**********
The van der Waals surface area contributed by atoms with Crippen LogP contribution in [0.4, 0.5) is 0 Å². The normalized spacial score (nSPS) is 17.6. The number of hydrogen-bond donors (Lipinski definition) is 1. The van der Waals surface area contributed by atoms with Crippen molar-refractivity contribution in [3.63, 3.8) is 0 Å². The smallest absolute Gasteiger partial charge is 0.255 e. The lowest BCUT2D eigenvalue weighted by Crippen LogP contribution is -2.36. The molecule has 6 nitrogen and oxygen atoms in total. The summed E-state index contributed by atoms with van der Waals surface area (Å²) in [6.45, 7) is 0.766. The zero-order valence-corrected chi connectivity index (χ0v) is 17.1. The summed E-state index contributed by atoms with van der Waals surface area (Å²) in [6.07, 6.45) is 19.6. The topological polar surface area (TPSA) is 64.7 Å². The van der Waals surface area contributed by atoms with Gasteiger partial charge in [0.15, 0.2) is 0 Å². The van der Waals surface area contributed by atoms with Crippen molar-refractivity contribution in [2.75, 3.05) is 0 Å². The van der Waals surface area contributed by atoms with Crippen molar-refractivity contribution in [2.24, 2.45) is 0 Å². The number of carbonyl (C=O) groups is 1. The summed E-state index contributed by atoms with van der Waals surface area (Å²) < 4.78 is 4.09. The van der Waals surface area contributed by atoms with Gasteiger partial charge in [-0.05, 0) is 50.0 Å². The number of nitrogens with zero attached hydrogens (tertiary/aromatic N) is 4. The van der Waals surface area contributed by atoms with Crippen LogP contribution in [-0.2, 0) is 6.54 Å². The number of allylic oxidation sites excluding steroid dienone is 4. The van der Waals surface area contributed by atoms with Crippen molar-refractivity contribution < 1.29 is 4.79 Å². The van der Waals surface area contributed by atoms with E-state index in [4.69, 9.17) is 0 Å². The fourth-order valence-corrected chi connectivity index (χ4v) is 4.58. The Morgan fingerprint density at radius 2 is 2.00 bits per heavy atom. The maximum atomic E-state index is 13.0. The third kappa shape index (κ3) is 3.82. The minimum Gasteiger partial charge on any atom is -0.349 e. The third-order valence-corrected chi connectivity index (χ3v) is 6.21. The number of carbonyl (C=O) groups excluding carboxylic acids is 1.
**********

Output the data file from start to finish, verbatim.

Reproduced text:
The van der Waals surface area contributed by atoms with Crippen LogP contribution in [0.4, 0.5) is 0 Å². The normalized spacial score (nSPS) is 17.6. The number of hydrogen-bond donors (Lipinski definition) is 1. The van der Waals surface area contributed by atoms with Crippen molar-refractivity contribution in [3.63, 3.8) is 0 Å². The smallest absolute Gasteiger partial charge is 0.255 e. The lowest BCUT2D eigenvalue weighted by Crippen LogP contribution is -2.36. The molecule has 6 nitrogen and oxygen atoms in total. The summed E-state index contributed by atoms with van der Waals surface area (Å²) in [6.45, 7) is 0.766. The zero-order valence-corrected chi connectivity index (χ0v) is 17.1. The summed E-state index contributed by atoms with van der Waals surface area (Å²) in [6.07, 6.45) is 19.6. The topological polar surface area (TPSA) is 64.7 Å². The van der Waals surface area contributed by atoms with Gasteiger partial charge in [0.15, 0.2) is 0 Å². The van der Waals surface area contributed by atoms with Crippen molar-refractivity contribution in [2.75, 3.05) is 0 Å². The van der Waals surface area contributed by atoms with Crippen molar-refractivity contribution in [2.24, 2.45) is 0 Å². The number of carbonyl (C=O) groups is 1. The summed E-state index contributed by atoms with van der Waals surface area (Å²) < 4.78 is 4.09. The van der Waals surface area contributed by atoms with Gasteiger partial charge in [-0.05, 0) is 50.0 Å². The number of nitrogens with zero attached hydrogens (tertiary/aromatic N) is 4. The van der Waals surface area contributed by atoms with Crippen LogP contribution in [-0.2, 0) is 6.54 Å². The number of allylic oxidation sites excluding steroid dienone is 4. The van der Waals surface area contributed by atoms with Crippen molar-refractivity contribution < 1.29 is 4.79 Å². The van der Waals surface area contributed by atoms with E-state index in [4.69, 9.17) is 0 Å². The fourth-order valence-corrected chi connectivity index (χ4v) is 4.58. The Morgan fingerprint density at radius 2 is 2.00 bits per heavy atom. The maximum atomic E-state index is 13.0. The third kappa shape index (κ3) is 3.82. The minimum Gasteiger partial charge on any atom is -0.349 e. The third-order valence-corrected chi connectivity index (χ3v) is 6.21. The number of carbonyl (C=O) groups excluding carboxylic acids is 1.